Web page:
By Courtney Duckworth
Barbara Loden re-emerges in fragments. Caught in a 1965 snapshot from road photographer Garry Winogrand, she cuts across a wedge of city daylight; tufts of windblown hair halo her wary face as one high heel steps simply out of body. Elusive, she fascinates—a feminine flâneur frozen within the shimmering afterlife of a gelatin silver print. “I spent every day just walking and walking,” Loden stated of her early New York years, “and I didn’t really know what I was going to do.” Many years later, in 2002, when the image is mass-produced as a 37-cent photogravure stamp commemorating Winogrand, not Loden, she is already lifeless. “The image is ghostlike,” wrote Susan Loden in a press launch figuring out her sister, who, as the actor-writer-director of Wanda (1970)—the independently produced basic newly released on Blu-ray by Criterion—had embodied a resonant portrait of a lady adrift earlier than succumbing to cancer in 1980 at the age of 48. “I am astounded and proud, but not surprised, that she has made her way back into view.”
That phrasing—“she has made her way back into view”—is engaging to me, as if one thing marrow-deep in Barbara Loden and her work resists neglect or effacement. So typically in modern criticism, Loden is taken up with full-throated fretting over how shut her legacy came to evanescence. Anecdotes from her biography appear in on the “joke.” Over a decade earlier than directing Wanda, Loden had pranced round as a sprightly, kittenish comedienne on The Ernie Kovacs Show. In a single 1956 episode, she dangles her towhead from one aspect of a picket field and “her” legs from another, while a moustachioed and bug-eyed Kovacs, in character as tosspot magician Matzoh Hepplewhite, asks, “Have you ever been sawed in half?” Loden pauses, as if the question, made redundant by her intact physique, is difficult by reminiscences of dismemberment or erasure. We might virtually think about her questioning: Which era?
In fact, the jape isn’t that she’s scarred but quite that she’s a bubblehead who doesn’t know her tit from her toe, and when Kovacs prods her, she quips, “Aw, gimme a minute, will ya?” in a wisecracking screwball whine. (Of those hackneyed little-girl roles, Loden would inform The New York Occasions: “I got into the whole thing of being a dumb blonde. I didn’t think anything of myself.”) Some years later, future husband, then-current inamorato, and stool-pigeon American filmmaker Elia Kazan would forged her in Splendor within the Grass (1964) as a profligate flapper with the on-the-nose identify of Ginny, who sighs to an ogling man in earshot: “Fill me up, please, I’m empty.” Then, in Arthur Miller’s 1964 play After the Fall, Loden ventriloquized a thinly fictionalized Marilyn Monroe, referred to as Maggie, who prattles on about how the bigwig lawyer (and Miller stand-in) Quentin can look her up when she’s away on singing gigs: “I would register in the hotel as Miss None…I made it up once ’cause I can never remember a fake name, so I just have to think of nothing and that’s me!” Pleading, fragile, and bewigged, Loden blurred with Norma Jean within the public imagination. Of the position, which nabbed her a Tony Award, Loden stated to superstar disher Dick Kleiner: “I sure know how that feels.” Kleiner’s headline? “Is There Also a Barbara Loden?”
Barbara Loden was born in 1932 in Marion, North Carolina, a scrap of a city about 20 miles from my own, Morganton, of which historic novelist John Ehle wrote that “from the main street one could see far off in the west a blue wall rising from the hilly country, a chain of mountains”—true of Marion, too, the place, as you cruise down Important Road, these sloping varieties emerge at the lip of a hill. Sloganeered with “Where the Main Street Meets the Mountains,” Marion was described by Fundamental Road novelist Sinclair Lewis in a newspaper column on a 1929 textile-mill strike there (three years before Loden was born); when the town policemen’s tear fuel cleared, three have been lifeless and dozens wounded. Lewis wrote, “They are hungry, they are tired. They are sick of being shot down.” People singer Woody Guthrie reduce to the chase with “The Marion Massacre”: “These men were only asking/their rights and nothing more.”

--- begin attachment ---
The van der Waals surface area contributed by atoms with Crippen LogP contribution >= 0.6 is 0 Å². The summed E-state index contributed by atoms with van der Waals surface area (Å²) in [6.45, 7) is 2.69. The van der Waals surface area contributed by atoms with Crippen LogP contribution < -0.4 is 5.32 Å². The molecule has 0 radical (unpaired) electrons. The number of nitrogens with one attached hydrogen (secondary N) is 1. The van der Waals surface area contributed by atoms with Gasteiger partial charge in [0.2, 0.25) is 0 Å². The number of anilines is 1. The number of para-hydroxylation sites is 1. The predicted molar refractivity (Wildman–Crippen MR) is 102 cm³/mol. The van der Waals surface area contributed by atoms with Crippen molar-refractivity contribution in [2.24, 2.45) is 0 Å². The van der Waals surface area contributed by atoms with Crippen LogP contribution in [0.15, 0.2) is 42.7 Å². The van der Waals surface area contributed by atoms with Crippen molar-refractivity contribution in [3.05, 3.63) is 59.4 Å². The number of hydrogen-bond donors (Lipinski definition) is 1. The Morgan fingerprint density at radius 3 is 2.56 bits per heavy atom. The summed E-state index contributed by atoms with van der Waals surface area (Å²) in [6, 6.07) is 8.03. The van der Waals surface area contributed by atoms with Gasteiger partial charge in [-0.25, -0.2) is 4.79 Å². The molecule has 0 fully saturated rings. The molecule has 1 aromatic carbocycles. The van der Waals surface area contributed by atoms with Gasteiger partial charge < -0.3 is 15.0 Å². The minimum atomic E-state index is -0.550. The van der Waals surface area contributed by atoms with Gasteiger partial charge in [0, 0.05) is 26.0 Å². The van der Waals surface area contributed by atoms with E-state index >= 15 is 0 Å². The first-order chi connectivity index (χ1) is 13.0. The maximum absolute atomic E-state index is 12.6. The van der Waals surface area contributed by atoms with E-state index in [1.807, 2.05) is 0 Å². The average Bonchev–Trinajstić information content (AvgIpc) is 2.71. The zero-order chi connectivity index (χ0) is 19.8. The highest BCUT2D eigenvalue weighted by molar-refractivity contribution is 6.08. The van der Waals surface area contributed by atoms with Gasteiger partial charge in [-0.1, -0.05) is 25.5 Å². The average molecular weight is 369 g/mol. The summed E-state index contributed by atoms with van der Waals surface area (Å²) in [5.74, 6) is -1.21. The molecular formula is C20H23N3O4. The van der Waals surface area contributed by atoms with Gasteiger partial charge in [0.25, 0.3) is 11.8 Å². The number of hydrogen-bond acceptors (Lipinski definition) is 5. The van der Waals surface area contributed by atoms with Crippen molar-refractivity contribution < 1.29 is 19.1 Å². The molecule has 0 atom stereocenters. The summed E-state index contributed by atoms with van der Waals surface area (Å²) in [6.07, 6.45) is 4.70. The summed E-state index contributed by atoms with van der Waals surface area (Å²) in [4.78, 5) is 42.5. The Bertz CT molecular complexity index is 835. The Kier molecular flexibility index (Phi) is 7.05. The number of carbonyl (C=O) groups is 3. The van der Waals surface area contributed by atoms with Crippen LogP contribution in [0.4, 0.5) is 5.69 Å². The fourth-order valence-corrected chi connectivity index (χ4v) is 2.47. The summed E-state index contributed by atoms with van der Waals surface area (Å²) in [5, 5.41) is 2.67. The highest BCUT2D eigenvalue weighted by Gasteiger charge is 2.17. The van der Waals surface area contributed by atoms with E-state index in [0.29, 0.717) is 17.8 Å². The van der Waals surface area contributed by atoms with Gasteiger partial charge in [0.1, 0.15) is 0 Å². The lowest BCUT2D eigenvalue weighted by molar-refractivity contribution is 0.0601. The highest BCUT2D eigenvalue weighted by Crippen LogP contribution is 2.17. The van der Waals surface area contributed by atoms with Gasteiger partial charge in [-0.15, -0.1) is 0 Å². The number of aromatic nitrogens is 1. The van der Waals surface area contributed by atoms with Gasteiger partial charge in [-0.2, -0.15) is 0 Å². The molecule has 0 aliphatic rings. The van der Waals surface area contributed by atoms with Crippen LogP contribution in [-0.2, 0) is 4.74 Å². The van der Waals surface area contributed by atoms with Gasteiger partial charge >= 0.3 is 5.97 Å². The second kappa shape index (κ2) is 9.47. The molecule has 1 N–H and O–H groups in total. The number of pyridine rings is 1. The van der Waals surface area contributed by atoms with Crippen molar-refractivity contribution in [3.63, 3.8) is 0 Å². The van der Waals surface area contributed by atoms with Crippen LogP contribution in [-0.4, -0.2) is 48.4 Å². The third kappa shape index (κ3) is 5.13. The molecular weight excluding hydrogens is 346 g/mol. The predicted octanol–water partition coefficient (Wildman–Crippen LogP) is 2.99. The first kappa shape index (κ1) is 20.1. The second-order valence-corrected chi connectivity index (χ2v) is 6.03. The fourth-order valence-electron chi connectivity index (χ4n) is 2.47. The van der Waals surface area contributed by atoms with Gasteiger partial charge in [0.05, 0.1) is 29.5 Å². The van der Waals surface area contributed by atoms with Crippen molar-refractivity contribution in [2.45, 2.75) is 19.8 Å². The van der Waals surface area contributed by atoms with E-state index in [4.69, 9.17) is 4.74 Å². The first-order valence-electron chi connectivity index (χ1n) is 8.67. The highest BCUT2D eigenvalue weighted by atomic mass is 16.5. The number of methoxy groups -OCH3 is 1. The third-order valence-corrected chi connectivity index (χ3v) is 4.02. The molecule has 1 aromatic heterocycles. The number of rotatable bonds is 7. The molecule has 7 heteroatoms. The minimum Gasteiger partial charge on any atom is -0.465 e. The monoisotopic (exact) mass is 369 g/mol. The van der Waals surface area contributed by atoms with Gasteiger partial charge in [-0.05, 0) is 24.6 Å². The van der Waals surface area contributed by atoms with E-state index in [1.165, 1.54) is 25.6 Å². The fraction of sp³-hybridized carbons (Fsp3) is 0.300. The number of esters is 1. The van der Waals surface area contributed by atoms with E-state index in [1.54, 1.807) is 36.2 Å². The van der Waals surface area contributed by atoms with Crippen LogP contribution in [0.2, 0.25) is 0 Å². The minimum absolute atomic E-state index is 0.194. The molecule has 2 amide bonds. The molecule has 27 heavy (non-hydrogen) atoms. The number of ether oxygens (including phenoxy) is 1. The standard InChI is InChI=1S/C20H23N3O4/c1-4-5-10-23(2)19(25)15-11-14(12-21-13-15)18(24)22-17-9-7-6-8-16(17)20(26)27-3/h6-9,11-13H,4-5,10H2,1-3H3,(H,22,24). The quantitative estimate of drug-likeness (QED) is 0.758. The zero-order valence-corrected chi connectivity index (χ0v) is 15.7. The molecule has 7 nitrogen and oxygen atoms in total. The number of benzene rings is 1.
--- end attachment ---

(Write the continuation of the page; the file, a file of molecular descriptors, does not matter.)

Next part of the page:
The truth is, they have been asking for much less. “I came from a rural region, where people have a hard time,” Loden explained in a newspaper profile. “They’re not stupid. They’re ignorant. Everything is ugly around them—the architecture, the town, the clothing they wear. Everything they see is ugly.” In one of the sorts of small miracles that spur revival narratives, UCLA restorer Ross Lipman chanced across the unique 16mm footage of Wanda in a constructing set for demolition. Unfaded from repeated projection or transportation, the reels revealed how saturated, virtually Polaroid-hued, the film was meant to be—not dishwater realism, however a want to depict rural individuals with tender frankness. Of her determination to hire cinematographer Nicholas Proferes on the power of documentary movies shot with D.A. Pennebaker and the Maysles, Loden stated, “Sometimes you see a film, and they make people look ugly, and then [with] another cameraman…they’re human beings, and you don’t have the feeling that they’re ugly. I guess it’s just the soul of the cameraman.”
In interviews, Loden’s voice is filigreed with mountain cadences she could not flatten; in 1964, she groused that she “always [said] ‘tin cints’ or ‘inythin’,” and she pronounced the phrase “literature” in a means that I’ve solely ever heard from my mawmaw Bertha, born in North Carolina in 1934, that drops the chh-sound: “lit-err-uhh-tyoor.” Of her Southern birthplace, critics who glamourize her “obscurity” typically cite her reply to French critic Michael Ciment: “If I had stayed there, I would have gotten a job at Woolworth’s, I would’ve gotten married at 17 and had some children, and would have got drunk every Friday and Saturday night. Fortunately, I escaped.” Her verdict is tough to dispute. Carson McCullers, like Loden, fled at age 17 from the South to New York City; her debut novel, The Heart Is a Lonely Hunter, written in North Carolina and revealed when Loden was eight, closes with piano prodigy Mick Kelly’s goals evaporating in the sticky Southern warmth: